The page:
- May 24, 2009 at 9:11 pm #7283ArtisanRadioParticipant
Total posts : 529
I am going to be gradually selling off some of my excess FM and AM transmitting gear over the next little while on e-bay. Here is the link to the first item – a near mint condition BroadcastVision FM Stereo transmitter that is Part 15 certified (and therefore legal in the U.S.). < http://cgi.ebay.com/ws/eBayISAPI.dll?ViewItem&item=300317501216 >
It can transmit on all North American FM frequencies, and comes with the wall wart power supply.May 25, 2009 at 1:56 pm #17387WEAK-AMGuest
Total posts : 45366
I checked out your ad on e-Bay and then I was intrigued… so I looked up Bowen Island on Google Maps. What a fabulous place! I never quite got there, although I have been to North Vancouver and Horseshoe Bay more than a few times. You reminded me of how much I love BC and how much I wish I could go back there this summer. I didn’t think Canada allowed low power AM and FM operation; is this something new?May 25, 2009 at 4:21 pm #17388ArtisanRadioGuest
Total posts : 45366
Thanks. Bowen Island is indeed beautiful.
Unlicensed transmitting is allowed, but complicated up here, as we have 2 watchdog bodies – Industry Canada and the CRTC. Industry Canada looks after the spectrum and the equipment, the CRTC the content.
We actually have very similar regulations to the U.S. for non-broadcast unlicensed use of AM and FM – 100mw input for AM, but we’re also allowed 4 times the field strength for FM (100uv/m at 30 meters).
However, if we are deemed to be broadcasting (and there’s a very liberal definition to that term), then AM is further restricted to a field strength of 250uv/m at 30 meters – we’re not allowed to use the 100mw rule (although this is somewhat ignored by the manufacturer’s pushing their gear). FM is unaffected, although we have to use a transmitter certified for that particular use. So, in effect, FM is actually better suited in Canada than AM.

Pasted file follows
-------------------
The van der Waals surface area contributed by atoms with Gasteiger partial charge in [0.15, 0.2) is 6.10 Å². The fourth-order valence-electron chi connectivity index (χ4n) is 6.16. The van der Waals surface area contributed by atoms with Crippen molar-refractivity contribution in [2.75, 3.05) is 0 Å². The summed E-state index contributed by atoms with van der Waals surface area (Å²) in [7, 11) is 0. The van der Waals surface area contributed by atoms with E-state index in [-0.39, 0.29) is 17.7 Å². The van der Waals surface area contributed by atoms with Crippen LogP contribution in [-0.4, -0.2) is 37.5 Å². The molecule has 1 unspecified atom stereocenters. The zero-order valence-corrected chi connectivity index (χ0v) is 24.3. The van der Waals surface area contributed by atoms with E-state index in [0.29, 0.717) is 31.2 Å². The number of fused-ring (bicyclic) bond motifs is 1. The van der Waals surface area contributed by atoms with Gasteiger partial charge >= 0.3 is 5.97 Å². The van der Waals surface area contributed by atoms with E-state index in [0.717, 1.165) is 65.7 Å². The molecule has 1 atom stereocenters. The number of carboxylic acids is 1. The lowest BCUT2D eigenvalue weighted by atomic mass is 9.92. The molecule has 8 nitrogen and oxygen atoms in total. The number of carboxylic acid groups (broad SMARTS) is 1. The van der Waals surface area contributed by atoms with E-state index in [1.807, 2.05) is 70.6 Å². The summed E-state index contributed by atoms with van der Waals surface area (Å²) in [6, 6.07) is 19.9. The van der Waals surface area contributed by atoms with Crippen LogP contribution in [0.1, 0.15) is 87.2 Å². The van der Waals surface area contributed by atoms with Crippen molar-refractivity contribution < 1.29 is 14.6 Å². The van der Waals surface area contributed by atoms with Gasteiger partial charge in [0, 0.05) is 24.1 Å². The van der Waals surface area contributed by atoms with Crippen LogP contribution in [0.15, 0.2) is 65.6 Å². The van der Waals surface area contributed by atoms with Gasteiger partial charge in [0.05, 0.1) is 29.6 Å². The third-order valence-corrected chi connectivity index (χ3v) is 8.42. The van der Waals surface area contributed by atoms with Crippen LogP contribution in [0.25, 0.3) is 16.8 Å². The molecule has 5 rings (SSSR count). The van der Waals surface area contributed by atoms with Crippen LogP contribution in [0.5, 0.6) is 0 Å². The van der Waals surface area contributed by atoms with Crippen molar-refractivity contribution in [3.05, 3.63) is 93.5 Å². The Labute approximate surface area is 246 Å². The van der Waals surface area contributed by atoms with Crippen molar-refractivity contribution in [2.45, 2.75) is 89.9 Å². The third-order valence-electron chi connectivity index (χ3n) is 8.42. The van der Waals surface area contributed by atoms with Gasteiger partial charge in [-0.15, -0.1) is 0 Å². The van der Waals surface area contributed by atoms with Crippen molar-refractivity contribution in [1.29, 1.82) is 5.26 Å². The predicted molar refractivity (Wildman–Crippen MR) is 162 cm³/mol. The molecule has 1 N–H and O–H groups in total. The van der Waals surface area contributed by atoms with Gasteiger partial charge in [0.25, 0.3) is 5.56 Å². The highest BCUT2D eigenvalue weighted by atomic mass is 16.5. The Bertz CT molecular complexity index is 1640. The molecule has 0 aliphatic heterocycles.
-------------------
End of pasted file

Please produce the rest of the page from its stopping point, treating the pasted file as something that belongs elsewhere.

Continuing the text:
Artisan Radio, the little radio station I run on Bowen, has been able to achieve a 1 km range on FM under ideal conditions (line of sight to the antenna, good car radio) which suited us fine, as our listening audience was a little village – Snug Cove – and the ferry lineup which ran through it. That range drops significantly, of course, with any obstacles in the path to the receiving antenna (we’re still only operating with output less than a millwatt).
If you want to use copyrighted material and broadcast over the airwaves, you need a license from SOCAN (our music watchdog), even operating under these rules. Currently, there is no such requirement for that license if you are streaming over the web, but that is likely going to change shortly, according to my contacts in the industry. Artisan Radio is now only streaming over the web – both in Windows Media format and Streaming MP3 – as I closed down the store we were originally operating in. That will change in the near future, when we relocate to the Cove (and so we’ve retained our SOCAN license).
You can listen to us at http://www.artisanradio.com, or, if you’re ever up on Bowen, tune into either FM 99.7 or 103.9 when you get off the ferry (I’m unsure which will be used when we move there).
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